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How To Distribute The Surplus

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First a quote from Orwell's 1984.

From the moment when the machine first made its appearance it

was clear to all thinking people that the need for human drudgery, and

therefore to a great extent for human inequality, had disappeared. If the

machine were used deliberately for that end, hunger, overwork, dirt,

illiteracy, and disease could be eliminated within a few generations.

If the economy over the next 20 years does sort of average, and we add just 2% a year in real gdp per capita, that will be an extra ~40% by 2030. Since our gdp is about £20,000 pounds a year per person. This works out to an extra £8,000 a year per person(£32,000 for a family of 4). Or around £480 billion a year for the whole nation.

The question then is who should this money go to. For our leaders the answer is obvious. It should all go to the top 1%.. and then also some extra taken away from the middle and low to also be given to the top 1%. Same as the last two or three decades.

My proposal is take a good £320 billion of that and fund a citizen's income. £500 a month to every adult 45m*6000= 270b + £250 a month for every child 15m*300= 45b. £5b for administration.

And take the remaining £160 billion and give it to the richest 1%. Which works out to £355,000 extra a year for each member of the top 1%.

Edited by aa3

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Isn't GDP a bit of a red herring?

If one half of the population dig a hole, and the other half fill it in, the statistics show 100% employment and a high resultant GDP. But it doesn't prove that we are doing anything 'worthwhile'.

We need other metrics. Especially ones which record productive output. Then we can decide the monetary distribution.

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Communism, capitalism, facism, socialism. Nothing really changes?

Bloomberg / Businessweek 10/25/2010:

The top 20% richest Americans own 84% of the nation’s total wealth. The poorest 20% own 0.1%

http://www.msnbc.msn.com/id/39798688/ns/business-bloomberg_businessweek/

This article appears to be hidden by the search engines, some effort was used to find it again! A consipracy?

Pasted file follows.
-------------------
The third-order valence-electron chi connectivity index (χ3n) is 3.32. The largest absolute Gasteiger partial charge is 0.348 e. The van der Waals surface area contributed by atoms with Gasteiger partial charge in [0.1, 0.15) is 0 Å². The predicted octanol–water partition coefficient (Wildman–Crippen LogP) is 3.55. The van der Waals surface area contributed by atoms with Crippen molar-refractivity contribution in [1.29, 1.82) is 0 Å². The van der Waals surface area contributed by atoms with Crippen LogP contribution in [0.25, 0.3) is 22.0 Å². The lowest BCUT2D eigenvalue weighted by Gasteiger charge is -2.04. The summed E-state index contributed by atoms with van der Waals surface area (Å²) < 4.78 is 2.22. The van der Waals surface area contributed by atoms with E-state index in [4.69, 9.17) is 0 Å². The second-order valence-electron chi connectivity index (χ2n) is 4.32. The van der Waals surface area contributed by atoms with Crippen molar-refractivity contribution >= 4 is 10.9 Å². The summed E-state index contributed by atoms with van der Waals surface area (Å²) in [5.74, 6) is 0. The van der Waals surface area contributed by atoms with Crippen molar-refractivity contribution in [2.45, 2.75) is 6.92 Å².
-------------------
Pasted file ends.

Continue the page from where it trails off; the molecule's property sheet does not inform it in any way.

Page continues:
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Isn't GDP a bit of a red herring?

If one half of the population dig a hole, and the other half fill it in, the statistics show 100% employment and a high resultant GDP. But it doesn't prove that we are doing anything 'worthwhile'.

We need other metrics. Especially ones which record productive output. Then we can decide the monetary distribution.

Precisely.

Since GDP = private consumption + gross investment + government spending + (exports − imports) a rise in GDP can result from the government or people simply borrowing more money to spend.

Increase spending, increase the deficit, pile on the debt and GDP goes up. The illusion of prosperity!

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Precisely.

Since GDP = private consumption + gross investment + government spending + (exports − imports) a rise in GDP can result from the government or people simply borrowing more money to spend.

Increase spending, increase the deficit, pile on the debt and GDP goes up. The illusion of prosperity!

yes, GDP is a measure of economic activity.

Wealth Production is what keeps us alive,

If the machines provided all, why would anyone need any money at all?

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Then we can decide the monetary distribution.

"we" cannot decide anything.

We have no right to another person's property or possessions. It is not up to government to decide what the monetary distribution will be, it is up to individuals to decide what they wil spend their money on and who they will give it to and for what.

the surplus gets distributed to the people who make things that most people want to part with their money for, if politicians decide it wil just go to their special interest groups.

As an aside - a universal benefit or citizen's income would be a great idea: simple, fair, targeted, cheaper, incentivising etc.

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"we" cannot decide anything.